On the other side of the coin, it's no less impressive what student XXVIII did, even though the % change there is "only" 23%, this student made a pretty dramatic improvement in moving toward a perfect score on LP2.

After ~20-30 minutes, or when most students are done with the exercises, they will check their work when I post the results on an Excel spreadsheet, which motivates the next section of today's class. Please see the "Is there a relationship?" section that follows this one.

10 minutes

15 minutes

As Unit 2 begins, we're getting started on a new project. The mathematical purpose of this project is to **use two-way frequency tables to summarize categorical data (S-ID.B.5)**. Students will use the Part 1 handout, Stuff Part 1 Gathering Data, to collect data on where their stuff comes from. In the next part of the project, they will summarize the data they've collected in a two-way frequency table in which the categories are "Type of Stuff" and "Country of Origin".

The other purpose of this project is to analyze some trends in world trade. I have used this project in collaboration with the Global History teacher at my school, as this is a great opportunity to study geography and the economic reasons behind where our stuff comes from. I explain more about this over the next few lessons.

For now, we need to generate the data. I distribute the handout and I display it on slides 11-13 of today's Prezi. I explain the assignment as follows.

Everyone in the class must find a minimum of 20 items with origin labels. I define four categories of "stuff": Apparel, Electronics, Produce, and Other. I chose the first three categories because these types of items typically have a label with origin that's easy to find. My notes to students for each kind of stuff are on the handout, and I ask for volunteers to read through these descriptions before opening the floor to clarifying questions. Apparel and Electronics rarely present any issues from the class, because they've all seen the "Made In" labels on their clothes and electronics. For Produce, many students are unfamiliar with the "Product of" labels that appear on fruits and vegetables, and some students say that they can't count on having five different fruits and vegetables at home. I tell them that it's fine to go to grocery store and look at five different items with this information. For the "Other" category, I tell students to be creative and see what they can find. I say that toys are often a good place to start, as are books, beverages, and occasionally furniture, but they shouldn't limit themselves in any way. "If you can find the origin information for any of your random stuff, then use it!" I say.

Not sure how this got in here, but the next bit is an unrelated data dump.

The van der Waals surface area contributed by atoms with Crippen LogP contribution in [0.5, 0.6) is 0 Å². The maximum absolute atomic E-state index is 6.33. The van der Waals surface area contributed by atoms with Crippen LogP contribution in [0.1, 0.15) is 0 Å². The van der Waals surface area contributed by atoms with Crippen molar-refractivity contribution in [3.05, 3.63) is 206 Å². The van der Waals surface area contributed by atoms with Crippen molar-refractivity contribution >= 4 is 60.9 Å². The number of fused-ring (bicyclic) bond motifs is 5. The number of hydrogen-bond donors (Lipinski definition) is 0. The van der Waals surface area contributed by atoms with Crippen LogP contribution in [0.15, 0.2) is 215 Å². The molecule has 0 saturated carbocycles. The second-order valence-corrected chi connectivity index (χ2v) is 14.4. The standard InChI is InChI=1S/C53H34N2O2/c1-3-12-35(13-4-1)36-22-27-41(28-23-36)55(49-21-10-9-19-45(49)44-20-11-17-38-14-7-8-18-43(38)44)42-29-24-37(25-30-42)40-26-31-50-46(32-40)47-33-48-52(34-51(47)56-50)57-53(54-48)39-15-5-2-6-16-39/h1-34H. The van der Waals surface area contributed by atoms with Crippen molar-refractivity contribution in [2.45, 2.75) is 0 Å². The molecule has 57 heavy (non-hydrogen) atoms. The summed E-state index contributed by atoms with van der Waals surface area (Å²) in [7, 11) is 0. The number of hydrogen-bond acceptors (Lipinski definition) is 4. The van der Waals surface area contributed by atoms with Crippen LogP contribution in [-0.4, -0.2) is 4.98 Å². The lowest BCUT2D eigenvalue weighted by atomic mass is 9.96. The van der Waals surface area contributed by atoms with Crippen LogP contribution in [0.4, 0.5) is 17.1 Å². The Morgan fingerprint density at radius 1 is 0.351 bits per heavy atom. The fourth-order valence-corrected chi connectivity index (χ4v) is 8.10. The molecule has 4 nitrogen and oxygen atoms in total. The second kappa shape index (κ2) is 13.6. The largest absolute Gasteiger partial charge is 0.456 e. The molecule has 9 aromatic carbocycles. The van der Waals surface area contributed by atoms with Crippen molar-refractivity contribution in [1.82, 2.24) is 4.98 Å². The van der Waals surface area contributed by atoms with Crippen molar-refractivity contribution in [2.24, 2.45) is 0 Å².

I make a pretty firm point that students must come prepared with this handout completed for our next class, because we're going to use the data. With that in mind, I tell them that they can get started right away by looking at their own shoes and cell phones, and this gives me the chance to circulate for a few minutes and make sure everyone has the right idea. Everyone is usually pretty excited to get going, and soon they're all asking each other for help examining shirt tags so they can add that to the handout.

10 minutes

During today's class, we touched on a variety of topics, all of which lay groundwork for the more coherent narrative that we'll build over the course of the rest of the unit.

To that end, I use today's Exit Slip to gauge where my students are at on both percent change and the idea of correlation. The first problem on the exit slip is straightforward and will tell me which students need further remediation on the idea of percent change. The second prompt is totally open-ended, I look forward to seeing what kind of fun my students might have with it.